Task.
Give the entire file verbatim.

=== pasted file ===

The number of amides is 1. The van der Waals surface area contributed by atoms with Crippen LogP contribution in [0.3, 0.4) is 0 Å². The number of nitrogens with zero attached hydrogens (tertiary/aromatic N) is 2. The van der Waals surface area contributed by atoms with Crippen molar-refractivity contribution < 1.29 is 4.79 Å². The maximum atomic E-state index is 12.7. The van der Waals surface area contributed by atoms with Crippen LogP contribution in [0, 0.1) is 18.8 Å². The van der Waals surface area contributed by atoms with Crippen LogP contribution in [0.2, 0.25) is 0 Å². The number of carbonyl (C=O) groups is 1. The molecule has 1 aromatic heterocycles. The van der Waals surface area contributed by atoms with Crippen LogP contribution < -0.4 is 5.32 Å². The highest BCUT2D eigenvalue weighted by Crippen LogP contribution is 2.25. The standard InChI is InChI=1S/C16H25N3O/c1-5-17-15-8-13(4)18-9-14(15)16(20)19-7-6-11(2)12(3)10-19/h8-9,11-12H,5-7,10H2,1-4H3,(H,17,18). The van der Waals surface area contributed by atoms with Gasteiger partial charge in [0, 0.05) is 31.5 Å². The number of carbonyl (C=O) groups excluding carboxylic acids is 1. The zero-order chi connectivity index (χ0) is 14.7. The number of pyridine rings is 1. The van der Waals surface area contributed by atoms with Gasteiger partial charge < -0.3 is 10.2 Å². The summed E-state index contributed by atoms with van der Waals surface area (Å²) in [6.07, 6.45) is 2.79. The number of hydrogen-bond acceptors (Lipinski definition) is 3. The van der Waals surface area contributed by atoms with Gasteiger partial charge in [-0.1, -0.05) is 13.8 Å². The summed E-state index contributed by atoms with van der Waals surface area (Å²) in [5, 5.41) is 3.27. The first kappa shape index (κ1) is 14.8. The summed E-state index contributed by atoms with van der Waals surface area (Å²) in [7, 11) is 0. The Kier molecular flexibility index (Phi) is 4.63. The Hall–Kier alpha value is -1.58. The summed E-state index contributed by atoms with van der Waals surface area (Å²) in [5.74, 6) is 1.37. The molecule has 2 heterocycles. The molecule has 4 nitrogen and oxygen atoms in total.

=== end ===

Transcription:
The number of amides is 1. The van der Waals surface area contributed by atoms with Crippen LogP contribution in [0.3, 0.4) is 0 Å². The number of nitrogens with zero attached hydrogens (tertiary/aromatic N) is 2. The van der Waals surface area contributed by atoms with Crippen molar-refractivity contribution < 1.29 is 4.79 Å². The maximum atomic E-state index is 12.7. The van der Waals surface area contributed by atoms with Crippen LogP contribution in [0, 0.1) is 18.8 Å². The van der Waals surface area contributed by atoms with Crippen LogP contribution in [0.2, 0.25) is 0 Å². The number of carbonyl (C=O) groups is 1. The molecule has 1 aromatic heterocycles. The van der Waals surface area contributed by atoms with Crippen LogP contribution < -0.4 is 5.32 Å². The highest BCUT2D eigenvalue weighted by Crippen LogP contribution is 2.25. The standard InChI is InChI=1S/C16H25N3O/c1-5-17-15-8-13(4)18-9-14(15)16(20)19-7-6-11(2)12(3)10-19/h8-9,11-12H,5-7,10H2,1-4H3,(H,17,18). The van der Waals surface area contributed by atoms with Gasteiger partial charge in [0, 0.05) is 31.5 Å². The number of carbonyl (C=O) groups excluding carboxylic acids is 1. The zero-order chi connectivity index (χ0) is 14.7. The number of pyridine rings is 1. The van der Waals surface area contributed by atoms with Gasteiger partial charge < -0.3 is 10.2 Å². The summed E-state index contributed by atoms with van der Waals surface area (Å²) in [6.07, 6.45) is 2.79. The number of hydrogen-bond acceptors (Lipinski definition) is 3. The van der Waals surface area contributed by atoms with Gasteiger partial charge in [-0.1, -0.05) is 13.8 Å². The summed E-state index contributed by atoms with van der Waals surface area (Å²) in [5, 5.41) is 3.27. The first kappa shape index (κ1) is 14.8. The summed E-state index contributed by atoms with van der Waals surface area (Å²) in [7, 11) is 0. The Kier molecular flexibility index (Phi) is 4.63. The Hall–Kier alpha value is -1.58. The summed E-state index contributed by atoms with van der Waals surface area (Å²) in [5.74, 6) is 1.37. The molecule has 2 heterocycles. The molecule has 4 nitrogen and oxygen atoms in total.